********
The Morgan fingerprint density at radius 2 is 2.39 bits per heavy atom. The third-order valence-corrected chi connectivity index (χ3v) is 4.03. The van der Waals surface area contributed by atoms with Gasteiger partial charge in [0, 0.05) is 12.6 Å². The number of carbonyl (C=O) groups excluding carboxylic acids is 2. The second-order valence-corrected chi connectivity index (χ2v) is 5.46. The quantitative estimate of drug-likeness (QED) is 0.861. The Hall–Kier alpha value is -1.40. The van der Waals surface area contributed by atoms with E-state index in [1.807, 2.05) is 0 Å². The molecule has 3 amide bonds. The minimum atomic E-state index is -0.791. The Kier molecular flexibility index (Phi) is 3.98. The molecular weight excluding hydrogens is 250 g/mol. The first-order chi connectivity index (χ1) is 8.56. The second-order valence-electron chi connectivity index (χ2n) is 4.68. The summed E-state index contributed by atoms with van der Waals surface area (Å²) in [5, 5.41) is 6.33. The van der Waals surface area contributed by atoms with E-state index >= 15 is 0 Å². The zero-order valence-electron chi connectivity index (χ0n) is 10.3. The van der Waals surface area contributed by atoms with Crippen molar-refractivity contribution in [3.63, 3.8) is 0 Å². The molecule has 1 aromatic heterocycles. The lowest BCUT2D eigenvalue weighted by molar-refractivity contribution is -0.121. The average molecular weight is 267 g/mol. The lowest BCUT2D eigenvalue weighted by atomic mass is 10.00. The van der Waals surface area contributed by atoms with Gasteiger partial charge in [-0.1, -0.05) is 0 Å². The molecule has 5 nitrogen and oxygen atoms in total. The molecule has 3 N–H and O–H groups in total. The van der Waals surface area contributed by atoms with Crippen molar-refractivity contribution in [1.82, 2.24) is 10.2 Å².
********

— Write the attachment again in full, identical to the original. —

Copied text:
The Morgan fingerprint density at radius 2 is 2.39 bits per heavy atom. The third-order valence-corrected chi connectivity index (χ3v) is 4.03. The van der Waals surface area contributed by atoms with Gasteiger partial charge in [0, 0.05) is 12.6 Å². The number of carbonyl (C=O) groups excluding carboxylic acids is 2. The second-order valence-corrected chi connectivity index (χ2v) is 5.46. The quantitative estimate of drug-likeness (QED) is 0.861. The Hall–Kier alpha value is -1.40. The van der Waals surface area contributed by atoms with E-state index in [1.807, 2.05) is 0 Å². The molecule has 3 amide bonds. The minimum atomic E-state index is -0.791. The Kier molecular flexibility index (Phi) is 3.98. The molecular weight excluding hydrogens is 250 g/mol. The first-order chi connectivity index (χ1) is 8.56. The second-order valence-electron chi connectivity index (χ2n) is 4.68. The summed E-state index contributed by atoms with van der Waals surface area (Å²) in [5, 5.41) is 6.33. The van der Waals surface area contributed by atoms with E-state index >= 15 is 0 Å². The zero-order valence-electron chi connectivity index (χ0n) is 10.3. The van der Waals surface area contributed by atoms with Crippen molar-refractivity contribution in [3.63, 3.8) is 0 Å². The molecule has 1 aromatic heterocycles. The lowest BCUT2D eigenvalue weighted by molar-refractivity contribution is -0.121. The average molecular weight is 267 g/mol. The lowest BCUT2D eigenvalue weighted by atomic mass is 10.00. The van der Waals surface area contributed by atoms with Gasteiger partial charge in [-0.1, -0.05) is 0 Å². The molecule has 5 nitrogen and oxygen atoms in total. The molecule has 3 N–H and O–H groups in total. The van der Waals surface area contributed by atoms with Crippen molar-refractivity contribution in [1.82, 2.24) is 10.2 Å².